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Zelenskyy appeals to Japan for more sanctions against Russia

TOKYO (AP) – Ukrainian President Volodymyr Zelenskyy, in a virtual address to Japan’s parliament on yesterday, called on the lawmakers to keep up sanctions against Russia over its invasion of Ukraine to pressure Moscow into seeking peace.

Zelenskyy praised Japan for becoming the first Asian country to sanction Russia and asked Tokyo to go even further. He said trade with Russia should be banned and that foreign companies should withdraw from the Ukrainian market in order to prevent their investments from flowing into Russia.

Japan has acted tough against Russia since the invasion, in line with other Group of Seven countries, although Tokyo’s moves have triggered retaliation from Moscow. Russia this week announced it would discontinue peace treaty talks with Japan over the disputed Kuril Islands and withdraw from joint economic projects there, citing Tokyo’s sanctions.

Zelenskyy’s speech was broadcast live in a parliamentary hall packed with hundreds of lawmakers, including Prime Minister Fumio Kishida.

During his approximately 10-minute speech, Zelenskyy, appearing in his now trademark olive-colored top, also criticized Russian attacks on Chernobyl, currently entombed after the 1986 explosion, saying Russia turned a nearby nuclear waste storage site into a battlefield.

Imagine, he said, how long it will take to clean up the situation there when the war is over.

Zelenskyy, speaking through an interpreter who translated his Ukrainian into Japanese, also raised an alarm about the possibility of Russia’s use of nuclear and chemical weapons.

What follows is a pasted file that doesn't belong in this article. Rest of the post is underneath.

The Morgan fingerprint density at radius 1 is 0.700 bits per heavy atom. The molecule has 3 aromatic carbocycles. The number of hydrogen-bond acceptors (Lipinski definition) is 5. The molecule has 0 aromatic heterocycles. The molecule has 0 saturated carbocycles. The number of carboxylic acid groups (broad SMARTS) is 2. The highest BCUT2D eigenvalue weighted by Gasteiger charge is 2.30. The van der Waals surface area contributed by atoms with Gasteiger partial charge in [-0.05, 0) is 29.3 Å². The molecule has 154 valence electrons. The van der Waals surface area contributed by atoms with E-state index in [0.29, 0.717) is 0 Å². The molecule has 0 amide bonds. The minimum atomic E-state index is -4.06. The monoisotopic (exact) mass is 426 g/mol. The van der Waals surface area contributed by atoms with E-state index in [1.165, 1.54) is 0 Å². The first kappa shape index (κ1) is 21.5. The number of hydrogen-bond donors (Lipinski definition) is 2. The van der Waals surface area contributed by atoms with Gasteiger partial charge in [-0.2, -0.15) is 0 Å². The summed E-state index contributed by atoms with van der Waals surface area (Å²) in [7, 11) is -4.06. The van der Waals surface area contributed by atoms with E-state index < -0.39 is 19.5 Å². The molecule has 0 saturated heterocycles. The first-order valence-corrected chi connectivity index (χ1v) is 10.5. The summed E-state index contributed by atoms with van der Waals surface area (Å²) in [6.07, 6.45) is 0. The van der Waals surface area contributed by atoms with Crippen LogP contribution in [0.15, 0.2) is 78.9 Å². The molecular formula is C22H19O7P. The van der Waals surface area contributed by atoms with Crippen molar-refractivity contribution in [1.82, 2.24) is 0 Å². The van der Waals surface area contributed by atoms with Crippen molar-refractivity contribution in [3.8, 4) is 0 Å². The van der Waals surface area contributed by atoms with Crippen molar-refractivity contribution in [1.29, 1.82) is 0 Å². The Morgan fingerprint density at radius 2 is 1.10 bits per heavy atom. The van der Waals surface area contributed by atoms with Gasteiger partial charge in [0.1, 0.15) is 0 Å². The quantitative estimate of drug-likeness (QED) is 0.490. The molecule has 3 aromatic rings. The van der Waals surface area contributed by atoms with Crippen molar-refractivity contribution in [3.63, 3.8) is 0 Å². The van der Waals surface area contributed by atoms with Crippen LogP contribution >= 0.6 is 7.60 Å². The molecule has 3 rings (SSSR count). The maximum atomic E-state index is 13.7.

Zelenskyy criticised the United Nations Security Council, in which Russia and China are among five permanent members, as dysfunctional and in need of reform.

Zelenskyy’s address came hours before Kishida was to leave for Brussels to join other leaders of the Group of Seven countries on the sidelines of an emergency NATO leaders’ meeting.

Japan has expressed solidarity with Ukraine and provided it with humanitarian assistance and non-lethal military equipment such as bulletproof jackets, binoculars and medical equipment.

Japan, though notorious for its strict refugee and immigration policy, has also pledged to accept Ukrainians fleeing from their country.

Zelenskyy has made online speeches to lawmakers in several other countries, including the United States, Britain, Germany, Canada and the European Union, often striking a chord with audiences by putting Ukraine’s ordeal into the historical contexts of other nations.